We are studying Jeremiah 38:14-23 for Sunday, May 16. This is the final, secret conversation between the prophet Jeremiah and king Zedekiah of Judah, before Zedekiah’s and Jerusalem’s fate is completely sealed. [My notes on the text are here.] After we make sure we can describe the setting, the characters, and the narrative background of the text – that is, how Zedekiah and Jeremiah have gotten to this point in the story – here are a few questions we might want to consider or discuss in class:
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Why do we think Zedekiah consults the prophet Jeremiah at this time? What seem to be the king’s concerns in the conversation? How can we tell that from the text?

How would we describe Zedekiah’s situation? What seem to be his alternatives in this situation?

What would we ourselves advise Zedekiah to do in this situation? Why? Would we expect Zedekiah to take our advice? Why, or why not?

If we were Zedekiah’s people – that is, the people of Jerusalem – what do we think we would want Zedekiah to do? Does this tell us anything about the relationship of people to their leaders? To prophets? What does it tell us?
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What is Jeremiah’s response to the king’s request to “not hide anything from me”? What seem to be Jeremiah’s concerns in the conversation? How can we tell that from the text?

How would we describe Jeremiah’s situation in this story? What seem to be his alternatives in this situation?

What would we advise Jeremiah to do in this situation? Why? Would we expect Jeremiah to take our advice? Why, or why not?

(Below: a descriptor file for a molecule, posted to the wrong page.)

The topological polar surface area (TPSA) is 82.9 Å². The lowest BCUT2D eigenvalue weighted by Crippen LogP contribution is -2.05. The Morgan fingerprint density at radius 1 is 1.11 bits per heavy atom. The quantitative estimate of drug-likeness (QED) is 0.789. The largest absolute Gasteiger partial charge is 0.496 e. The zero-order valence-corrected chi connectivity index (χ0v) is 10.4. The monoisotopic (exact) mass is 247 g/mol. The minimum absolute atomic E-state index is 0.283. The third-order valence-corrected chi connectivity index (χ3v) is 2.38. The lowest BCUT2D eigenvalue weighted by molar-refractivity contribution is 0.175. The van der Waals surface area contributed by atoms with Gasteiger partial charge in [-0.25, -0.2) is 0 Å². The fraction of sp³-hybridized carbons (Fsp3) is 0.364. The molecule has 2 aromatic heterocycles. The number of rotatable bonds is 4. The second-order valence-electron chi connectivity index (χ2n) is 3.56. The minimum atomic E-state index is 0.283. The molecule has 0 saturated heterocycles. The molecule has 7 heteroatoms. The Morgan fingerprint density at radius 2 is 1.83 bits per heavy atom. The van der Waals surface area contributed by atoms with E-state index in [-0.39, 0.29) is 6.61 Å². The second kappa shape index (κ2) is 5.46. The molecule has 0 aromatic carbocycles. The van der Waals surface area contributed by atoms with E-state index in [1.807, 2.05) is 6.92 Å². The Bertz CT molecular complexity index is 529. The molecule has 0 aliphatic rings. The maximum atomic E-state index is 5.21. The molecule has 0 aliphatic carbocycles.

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Can we think of any contemporary situations that would be similar (in any way) to that of Zedekiah’s in this story? What situation? How is that similar? How different? What light does the story of Zedekiah and Jeremiah shed on that situation, do we think?

Can we think of any contemporary situations that would be similar (in any way) to that of Jeremiah’s in this story? What situation? How is that similar? How different? What light does this story shed on that situation, do we think?
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Would we say this is a cautionary tale? What is the caution? Why do we say that?

Would we say this is an inspirational story? What are the grounds for inspiration? Why do we say that?

How else could we describe this story? What are the lessons to be learned from it, do we think? Why do we say that?
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What do we think it means to be courageous? Who seems more courageous in this situation, Zedekiah or Jeremiah? Why do we say this? What insight do we gain into the nature of courage from this story?
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What do we think it means to “have good judgment”? Would we say Zedekiah has “good judgment”? What about Jeremiah? Why do we say this? What insight do we gain into the nature of good judgment from this story?
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Image: “Christ and the Samaritan woman at the Well,” [crop] John Linnell, Public domain, via Wikimedia Commons